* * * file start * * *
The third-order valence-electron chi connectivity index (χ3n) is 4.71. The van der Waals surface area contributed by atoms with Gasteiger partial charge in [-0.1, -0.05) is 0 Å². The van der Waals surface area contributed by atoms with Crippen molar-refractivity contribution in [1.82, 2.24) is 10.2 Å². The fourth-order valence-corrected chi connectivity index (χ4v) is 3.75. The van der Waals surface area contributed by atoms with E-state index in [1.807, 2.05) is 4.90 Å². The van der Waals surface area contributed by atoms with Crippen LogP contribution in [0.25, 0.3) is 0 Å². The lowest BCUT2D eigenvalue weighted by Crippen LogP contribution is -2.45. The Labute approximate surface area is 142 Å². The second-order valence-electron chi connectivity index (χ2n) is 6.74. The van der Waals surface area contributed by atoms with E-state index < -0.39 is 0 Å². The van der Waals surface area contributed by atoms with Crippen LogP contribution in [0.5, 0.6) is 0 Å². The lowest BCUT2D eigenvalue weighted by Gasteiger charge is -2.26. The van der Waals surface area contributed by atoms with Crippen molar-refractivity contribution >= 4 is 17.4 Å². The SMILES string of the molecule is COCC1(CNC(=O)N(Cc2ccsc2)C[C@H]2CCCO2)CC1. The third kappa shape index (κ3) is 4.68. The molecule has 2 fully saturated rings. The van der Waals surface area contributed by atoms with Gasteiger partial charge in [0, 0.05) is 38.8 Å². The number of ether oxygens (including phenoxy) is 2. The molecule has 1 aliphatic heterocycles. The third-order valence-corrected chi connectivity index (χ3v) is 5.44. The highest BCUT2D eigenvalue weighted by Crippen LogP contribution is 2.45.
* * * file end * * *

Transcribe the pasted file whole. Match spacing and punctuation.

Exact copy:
The third-order valence-electron chi connectivity index (χ3n) is 4.71. The van der Waals surface area contributed by atoms with Gasteiger partial charge in [-0.1, -0.05) is 0 Å². The van der Waals surface area contributed by atoms with Crippen molar-refractivity contribution in [1.82, 2.24) is 10.2 Å². The fourth-order valence-corrected chi connectivity index (χ4v) is 3.75. The van der Waals surface area contributed by atoms with E-state index in [1.807, 2.05) is 4.90 Å². The van der Waals surface area contributed by atoms with Crippen LogP contribution in [0.25, 0.3) is 0 Å². The lowest BCUT2D eigenvalue weighted by Crippen LogP contribution is -2.45. The Labute approximate surface area is 142 Å². The second-order valence-electron chi connectivity index (χ2n) is 6.74. The van der Waals surface area contributed by atoms with E-state index < -0.39 is 0 Å². The van der Waals surface area contributed by atoms with Crippen LogP contribution in [0.5, 0.6) is 0 Å². The lowest BCUT2D eigenvalue weighted by Gasteiger charge is -2.26. The van der Waals surface area contributed by atoms with Crippen molar-refractivity contribution >= 4 is 17.4 Å². The SMILES string of the molecule is COCC1(CNC(=O)N(Cc2ccsc2)C[C@H]2CCCO2)CC1. The third kappa shape index (κ3) is 4.68. The molecule has 2 fully saturated rings. The van der Waals surface area contributed by atoms with Gasteiger partial charge in [0, 0.05) is 38.8 Å². The number of ether oxygens (including phenoxy) is 2. The molecule has 1 aliphatic heterocycles. The third-order valence-corrected chi connectivity index (χ3v) is 5.44. The highest BCUT2D eigenvalue weighted by Crippen LogP contribution is 2.45.